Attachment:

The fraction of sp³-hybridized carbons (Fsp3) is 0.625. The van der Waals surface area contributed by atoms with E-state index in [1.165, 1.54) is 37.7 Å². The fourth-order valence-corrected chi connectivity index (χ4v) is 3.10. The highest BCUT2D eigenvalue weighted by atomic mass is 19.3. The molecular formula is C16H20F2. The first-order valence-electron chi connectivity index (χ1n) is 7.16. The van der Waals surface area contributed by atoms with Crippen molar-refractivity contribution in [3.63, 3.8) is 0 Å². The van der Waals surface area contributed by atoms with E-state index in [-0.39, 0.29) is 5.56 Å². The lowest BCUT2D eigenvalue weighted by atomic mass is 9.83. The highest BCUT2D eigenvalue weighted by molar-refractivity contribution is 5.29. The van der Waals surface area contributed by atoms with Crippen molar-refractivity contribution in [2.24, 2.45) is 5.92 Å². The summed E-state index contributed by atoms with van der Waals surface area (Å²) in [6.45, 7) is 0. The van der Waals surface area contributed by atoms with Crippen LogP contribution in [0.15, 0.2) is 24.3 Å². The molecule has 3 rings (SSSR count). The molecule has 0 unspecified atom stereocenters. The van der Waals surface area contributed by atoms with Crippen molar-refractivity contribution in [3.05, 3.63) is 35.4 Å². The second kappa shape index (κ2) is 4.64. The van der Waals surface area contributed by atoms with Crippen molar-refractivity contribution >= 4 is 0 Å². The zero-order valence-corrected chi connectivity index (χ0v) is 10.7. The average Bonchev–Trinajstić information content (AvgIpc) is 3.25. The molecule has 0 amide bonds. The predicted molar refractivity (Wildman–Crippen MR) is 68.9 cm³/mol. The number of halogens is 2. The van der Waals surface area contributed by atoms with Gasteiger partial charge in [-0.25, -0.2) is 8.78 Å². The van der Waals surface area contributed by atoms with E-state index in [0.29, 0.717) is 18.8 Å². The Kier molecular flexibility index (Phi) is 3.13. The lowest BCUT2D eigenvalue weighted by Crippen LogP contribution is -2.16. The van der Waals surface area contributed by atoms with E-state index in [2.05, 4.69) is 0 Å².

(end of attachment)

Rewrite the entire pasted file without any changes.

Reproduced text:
The fraction of sp³-hybridized carbons (Fsp3) is 0.625. The van der Waals surface area contributed by atoms with E-state index in [1.165, 1.54) is 37.7 Å². The fourth-order valence-corrected chi connectivity index (χ4v) is 3.10. The highest BCUT2D eigenvalue weighted by atomic mass is 19.3. The molecular formula is C16H20F2. The first-order valence-electron chi connectivity index (χ1n) is 7.16. The van der Waals surface area contributed by atoms with Crippen molar-refractivity contribution in [3.63, 3.8) is 0 Å². The van der Waals surface area contributed by atoms with E-state index in [-0.39, 0.29) is 5.56 Å². The lowest BCUT2D eigenvalue weighted by atomic mass is 9.83. The highest BCUT2D eigenvalue weighted by molar-refractivity contribution is 5.29. The van der Waals surface area contributed by atoms with Crippen molar-refractivity contribution in [2.24, 2.45) is 5.92 Å². The summed E-state index contributed by atoms with van der Waals surface area (Å²) in [6.45, 7) is 0. The van der Waals surface area contributed by atoms with Crippen LogP contribution in [0.15, 0.2) is 24.3 Å². The molecule has 3 rings (SSSR count). The molecule has 0 unspecified atom stereocenters. The van der Waals surface area contributed by atoms with Crippen molar-refractivity contribution in [3.05, 3.63) is 35.4 Å². The second kappa shape index (κ2) is 4.64. The van der Waals surface area contributed by atoms with Crippen molar-refractivity contribution >= 4 is 0 Å². The zero-order valence-corrected chi connectivity index (χ0v) is 10.7. The average Bonchev–Trinajstić information content (AvgIpc) is 3.25. The molecule has 0 amide bonds. The predicted molar refractivity (Wildman–Crippen MR) is 68.9 cm³/mol. The number of halogens is 2. The van der Waals surface area contributed by atoms with Gasteiger partial charge in [-0.25, -0.2) is 8.78 Å². The van der Waals surface area contributed by atoms with E-state index in [0.29, 0.717) is 18.8 Å². The Kier molecular flexibility index (Phi) is 3.13. The lowest BCUT2D eigenvalue weighted by Crippen LogP contribution is -2.16. The van der Waals surface area contributed by atoms with E-state index in [2.05, 4.69) is 0 Å².